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Fri Aug 29, 2014, 08:34 PM

Ebola: Experimental drug ZMapp is '100% effective' in animal trials

Source: BBC

By James Gallagher
Health editor, BBC News website

The only clinical trial data on the experimental Ebola drug ZMapp shows it is 100% effective in monkey studies, even in later stages of the infection.

The researchers, publishing their data in Nature, said it was a "very important step forward".

Yet the limited supplies will not help the 20,000 people predicted to be infected during the outbreak in West Africa.

And two out of seven people given the drug, have later died from the disease.

Read more: http://www.bbc.com/news/health-28980153



Nature appears to have made the entire paper accessible online: http://www.nature.com/nature/journal/vnfv/ncurrent/full/nature13777.html

ETA: This is a "near-final version" of the report.

11 replies, 1720 views

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Reply Ebola: Experimental drug ZMapp is '100% effective' in animal trials (Original post)
eppur_se_muova Aug 2014 OP
mahannah Aug 2014 #1
another_liberal Aug 2014 #2
magical thyme Aug 2014 #4
XemaSab Aug 2014 #6
magical thyme Aug 2014 #8
eppur_se_muova Aug 2014 #11
freshwest Aug 2014 #10
BrotherIvan Aug 2014 #3
w4rma Aug 2014 #5
Psephos Aug 2014 #7
rexcat Aug 2014 #9

Response to eppur_se_muova (Original post)

Fri Aug 29, 2014, 09:15 PM

1. Pharmaceutical companies are able to “push production” (I’ve seen this first hand).

So, what's going on here?

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Response to mahannah (Reply #1)

Fri Aug 29, 2014, 09:20 PM

2. Liability for side effects?

 

Just guessing.

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Response to mahannah (Reply #1)

Sat Aug 30, 2014, 10:01 AM

4. nothing is "going on" here

 

It is in the very early stages of development. Read the article. All of 18 monkeys were tested. That is a great start, but statistically inadequate to claim it is 100% effective in monkeys, never mind humans.

There were only something like 25 doses total before they used them all up. Commercial production involves growing the monoclonal antibodies in tobacco plants, then extracting and purifying them. As a result, it takes months to produce at a commercial level because it takes some time for the tobacco plants to grow.

"To create a system to produce the humanized mAbs at commercial scale, Mapp used a process called "Rapid Antibody Manufacturing Platform" (RAMP), using magnICON (ICON Genetics) viral vectors. In a process called "magnifection," tobacco plants are infected with the viruses, using Agrobacterium cultures.[2][8][11] Subsequently, antibodies are extracted and purified from the plants. Once the genes encoding the humanized mAbs are in hand, the entire tobacco production cycle is believed to take a few months.[12]"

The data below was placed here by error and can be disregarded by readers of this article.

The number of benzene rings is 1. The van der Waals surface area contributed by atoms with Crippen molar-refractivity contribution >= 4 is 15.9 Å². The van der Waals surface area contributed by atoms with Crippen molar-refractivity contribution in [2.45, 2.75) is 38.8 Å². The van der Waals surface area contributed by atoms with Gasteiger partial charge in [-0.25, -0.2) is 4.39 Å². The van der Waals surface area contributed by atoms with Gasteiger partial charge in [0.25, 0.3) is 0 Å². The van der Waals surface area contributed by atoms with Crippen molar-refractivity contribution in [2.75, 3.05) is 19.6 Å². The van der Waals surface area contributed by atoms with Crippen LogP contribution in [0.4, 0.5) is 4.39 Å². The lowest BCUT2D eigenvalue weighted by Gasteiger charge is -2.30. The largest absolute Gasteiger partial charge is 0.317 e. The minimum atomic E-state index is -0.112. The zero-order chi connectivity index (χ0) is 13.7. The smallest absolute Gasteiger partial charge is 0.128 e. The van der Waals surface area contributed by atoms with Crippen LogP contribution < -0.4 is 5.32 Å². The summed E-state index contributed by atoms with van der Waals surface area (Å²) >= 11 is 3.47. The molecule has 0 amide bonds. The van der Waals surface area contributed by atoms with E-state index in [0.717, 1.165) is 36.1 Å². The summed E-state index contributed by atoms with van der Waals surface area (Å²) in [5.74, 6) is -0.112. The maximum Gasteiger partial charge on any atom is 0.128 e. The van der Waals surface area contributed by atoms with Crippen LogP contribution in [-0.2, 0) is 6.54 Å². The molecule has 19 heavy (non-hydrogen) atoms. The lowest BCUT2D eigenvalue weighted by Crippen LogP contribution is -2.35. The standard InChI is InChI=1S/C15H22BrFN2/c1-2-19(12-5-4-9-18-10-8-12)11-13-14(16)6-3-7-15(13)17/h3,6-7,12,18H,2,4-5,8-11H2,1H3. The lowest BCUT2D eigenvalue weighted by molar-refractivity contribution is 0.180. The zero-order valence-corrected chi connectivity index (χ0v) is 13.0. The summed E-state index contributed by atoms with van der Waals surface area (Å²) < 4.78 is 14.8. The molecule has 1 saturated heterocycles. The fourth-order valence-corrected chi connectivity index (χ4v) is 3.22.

http://en.wikipedia.org/wiki/ZMapp

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Response to magical thyme (Reply #4)

Sat Aug 30, 2014, 02:57 PM

6. Any indication of how many plants it takes?

This sounds like a depressingly long and expensive process.

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Response to XemaSab (Reply #6)

Sat Aug 30, 2014, 04:02 PM

8. No idea...

 

The good news is it is a positive use for tobacco plants.

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Response to magical thyme (Reply #8)

Sat Aug 30, 2014, 06:10 PM

11. Thank you for that trenchant observation. :) nt

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Response to mahannah (Reply #1)

Sat Aug 30, 2014, 05:21 PM

10. Some things that work on monkeys don't work on people, but some do. I expect they are tweaking this.

No one in their right mind in government wants to see this spread. What it does to one group can also happen to more advanced nations. Such a killer as Ebola respects no borders, persons or social status. In the meantime, while they hopefull perfect this drug, there are some solutions that may slow down the infection:

Ebola crisis: Five ways to avoid the deadly virus


http://www.bbc.com/news/world-africa-28940025

These are common sense precautions that come up against justified fears that people have, not trusting, unable to get medical care and being ill.

We love and want to help each other when sick or pay our respects to our dead. I think some of those suggestions are good medically but hard to get people to adhere to in any country.

It could happen here. This vaccine will be great when they perfect it. But Ebola has plagued parts of Africa for decades. And it is not so different from some other diseases. They are all scary as hell.

Just sayin'

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Response to eppur_se_muova (Original post)

Sat Aug 30, 2014, 03:57 AM

3. That's really something

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Response to eppur_se_muova (Original post)

Sat Aug 30, 2014, 02:45 PM

5. "And two out of seven people given the drug, have later died from the disease." (nt)

 

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Response to w4rma (Reply #5)

Sat Aug 30, 2014, 02:58 PM

7. One out of two of the first penicillin recipients died.

Pretty early in the game to be applying statistical analyses, which is what I believe you're saying, too.

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Response to w4rma (Reply #5)

Sat Aug 30, 2014, 04:55 PM

9. It would also be important to know...

at what stage of the disease the people were at when they received the experimental drug and other confounding factors, such as organ function, immune response to the disease, age of the victim, sex of the victim, general health of the infected person pre-infection and a multitude of other factors. It would be unethical to draw any conclusions when "n" is so small.

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